Thursday, April 9, 2009

Upstaged Satire

Why Torture Is Wrong…and the People Who Love Them
Written by Christopher Durang
Directed by Nicholas Martin
Starring Amir Arison, David Aaron Baker, Laura Benanti, Audrie Neenan, Kristine Nielsen, John Pankow, Richard Poe

Performances March 24-May 3, 2009
Public Theater, 425 Lafayette Street

Benanti and Pankow in
Why Torture Is Wrong... (photo: Joan Marcus)
The real world has finally caught up to the absurdist plays of Christopher Durang, if the evidence of his latest, Why Torture Is Wrong…and the People Who Love Them, is any indication. What he shows us in his typically sarcastic glimpse at our post-9/11 world is now part the “reality-based world,” rendering his play, if not moot, less than timely. As Jon Stewart and Stephen Colbert have found, satire is regularly upstaged by reality.

Why Torture Is Wrong…and the People Who Love Them (that unsyntactical title amusingly alludes to our former president’s garbled syntax) begins as our heroine Felicity wakes up one morning after a particularly bad night of drinking to discover that not only is she in bed with a strange man, but she has also married him. His name is Zamir, and although dark-complexioned and of undetermined origin, he insists that he’s Irish.

Felicity decides to annul the marriage, which the anger-prone Zamir bristles at. She visits her parents to explain what happened and ask for advice: her befuddled mother Luella and rabidly Republican father Leonard are no help, of course. Later, at a bar, she bumps into Reverend Mike, a shady preacher/porno director who married them, even though he noticed that she was constantly falling asleep. (“I thought maybe you were a heroin addict,” he says in his defense.)

Meanwhile, Leonard is sure that Zamir is up to no good, and calls up his colleagues in an ultra-right wing shadow government to tail him. The spy, Hildegarde (who has an unrequited crush on Leonard), overhears what sounds like a conversation about an impending terrorist attack, and soon Zamir is tied up and is subjected to enhanced interrogation techniques by Leonard, Hildegarde and another spy who beep-beeps like the Road Runner. These wackos go by the code names 3:10 to Yuma, Scooby-Doo and—naturally—Looney Tunes.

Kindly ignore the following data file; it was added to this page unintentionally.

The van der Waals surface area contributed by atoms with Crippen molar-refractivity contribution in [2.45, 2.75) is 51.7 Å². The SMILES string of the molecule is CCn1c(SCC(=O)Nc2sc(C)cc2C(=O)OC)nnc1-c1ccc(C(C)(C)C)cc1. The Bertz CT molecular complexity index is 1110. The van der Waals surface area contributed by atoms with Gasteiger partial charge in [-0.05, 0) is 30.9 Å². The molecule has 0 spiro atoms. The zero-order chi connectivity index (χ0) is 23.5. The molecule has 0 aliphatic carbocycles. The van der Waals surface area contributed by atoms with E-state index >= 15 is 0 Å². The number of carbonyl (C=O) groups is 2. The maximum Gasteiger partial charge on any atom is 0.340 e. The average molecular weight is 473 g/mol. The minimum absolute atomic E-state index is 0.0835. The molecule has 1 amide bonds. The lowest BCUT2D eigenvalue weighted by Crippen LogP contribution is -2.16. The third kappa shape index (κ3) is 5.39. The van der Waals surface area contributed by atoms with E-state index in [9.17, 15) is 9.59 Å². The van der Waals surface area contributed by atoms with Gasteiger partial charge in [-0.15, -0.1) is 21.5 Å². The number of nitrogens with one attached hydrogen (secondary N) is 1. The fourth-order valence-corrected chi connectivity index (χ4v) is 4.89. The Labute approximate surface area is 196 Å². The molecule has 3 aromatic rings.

This plot summary does Why Torture Is Wrong a disservice, for as this increasingly preposterous story plays out, there are all sorts of tangents on which the celebrated author of Beyond Therapy, The Marriage of Bette and Boo and Sex and Longing gleefully goes off. In fact, the play’s best moments are when Durang takes potshots at easier targets, like the state of Broadway Theater. “Are Americans not writing plays any more?” asks Luella when Felicity describes seeing hundreds of plays by Tom Stoppard, David Hare, Martin McDonough, Alan Ayckbourn and Michael Frayn. After her daughter answers in the negative, mom’s deadpan retort, “Just as well—Americans are very stupid,” is priceless. Durang runs this verbal gag into the ground, but his jokes at the expense of Hooters—including visualizing an upscale version—is a real hoot.

When Durang sticks to the topic at hand, he scatters his shots at the Bush administration’s sins and indecisive, spineless Democrats with increasing inconsistency. What works brilliantly, however, is the hilarious caricature of a right-wing nut: Leonard is sure about everything, even if he’s wrong about everything. He’s also enacted with relish by Richard Poe, an actor with a low, stentorian narrator’s voice that makes dialogue like this positively lash out at the audience:
“That was a good time, the 1950s. Father knew best, mother agreed with him, the children had their problems but they followed his advice, and things worked out. Of course, that was before ‘the gays’ started living together and ruined heterosexual marriage.”

Nicholas Martin’s savvy direction wrings every last drop out of Durang’s acidic script, with assistance from David Korin’s sensationally revolving set, which is a dazzler: we are dizzyingly thrown from room to room, most hilariously when Felicity walks through the entire contraption as it turns to reach her destination.

Poe’s rabidly funny turn as the lunatic Limbaugh lover is balanced by Amir Arison’s Zamir, the possible enemy combatant who fluctuates between fury and normalcy. David Aaron Baker juggles nutty roles like a bothersome narrator and the spy Loony Tunes with aplomb, and John Pankow is properly sleazy as Preacher Mike. If Kristine Nielsen goes too far in her applause-mongering mugging as Luella, Audrie Neenan’s Hildegard is her exact opposite: her “falling panties” running gag is done so subtly as to approach the comically sublime—how does she drop her drawers on cue again and again?

Laura Benanti has already proved to be a persuasive musical actress-singer: as Felicity, she shows that she’s also an expert comedienne, with hair-trigger timing and an appealing personality that grounds her character even as the world around her is (almost) literally blowing up. Durang and Martin smartly let her sing a little, though not often enough for my taste.

And it’s Benanti’s innate sweetness that allows Durang to pull off his sentimental happy ending—I don’t think any other actress could make us believe in love after we’ve spent two-plus hours witnessing the tortures we put each other through.

originally posted on

No comments: